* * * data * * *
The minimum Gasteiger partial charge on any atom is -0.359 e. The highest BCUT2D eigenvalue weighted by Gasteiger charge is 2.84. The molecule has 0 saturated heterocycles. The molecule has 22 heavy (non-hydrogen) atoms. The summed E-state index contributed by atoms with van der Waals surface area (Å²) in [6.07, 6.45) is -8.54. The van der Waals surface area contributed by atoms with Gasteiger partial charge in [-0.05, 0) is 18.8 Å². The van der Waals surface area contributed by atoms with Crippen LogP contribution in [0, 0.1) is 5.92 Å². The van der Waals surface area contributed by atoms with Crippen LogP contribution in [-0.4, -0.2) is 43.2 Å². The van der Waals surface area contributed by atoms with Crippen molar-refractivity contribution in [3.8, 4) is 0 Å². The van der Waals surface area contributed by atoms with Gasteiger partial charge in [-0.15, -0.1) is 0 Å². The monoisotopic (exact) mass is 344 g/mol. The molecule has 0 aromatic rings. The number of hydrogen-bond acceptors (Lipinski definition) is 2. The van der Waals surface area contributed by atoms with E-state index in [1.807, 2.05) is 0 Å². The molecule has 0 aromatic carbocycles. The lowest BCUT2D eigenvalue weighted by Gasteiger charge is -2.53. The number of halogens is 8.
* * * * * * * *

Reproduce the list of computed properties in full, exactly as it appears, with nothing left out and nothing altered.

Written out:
The minimum Gasteiger partial charge on any atom is -0.359 e. The highest BCUT2D eigenvalue weighted by Gasteiger charge is 2.84. The molecule has 0 saturated heterocycles. The molecule has 22 heavy (non-hydrogen) atoms. The summed E-state index contributed by atoms with van der Waals surface area (Å²) in [6.07, 6.45) is -8.54. The van der Waals surface area contributed by atoms with Gasteiger partial charge in [-0.05, 0) is 18.8 Å². The van der Waals surface area contributed by atoms with Crippen LogP contribution in [0, 0.1) is 5.92 Å². The van der Waals surface area contributed by atoms with Crippen LogP contribution in [-0.4, -0.2) is 43.2 Å². The van der Waals surface area contributed by atoms with Crippen molar-refractivity contribution in [3.8, 4) is 0 Å². The van der Waals surface area contributed by atoms with Gasteiger partial charge in [-0.15, -0.1) is 0 Å². The monoisotopic (exact) mass is 344 g/mol. The molecule has 0 aromatic rings. The number of hydrogen-bond acceptors (Lipinski definition) is 2. The van der Waals surface area contributed by atoms with E-state index in [1.807, 2.05) is 0 Å². The molecule has 0 aromatic carbocycles. The lowest BCUT2D eigenvalue weighted by Gasteiger charge is -2.53. The number of halogens is 8.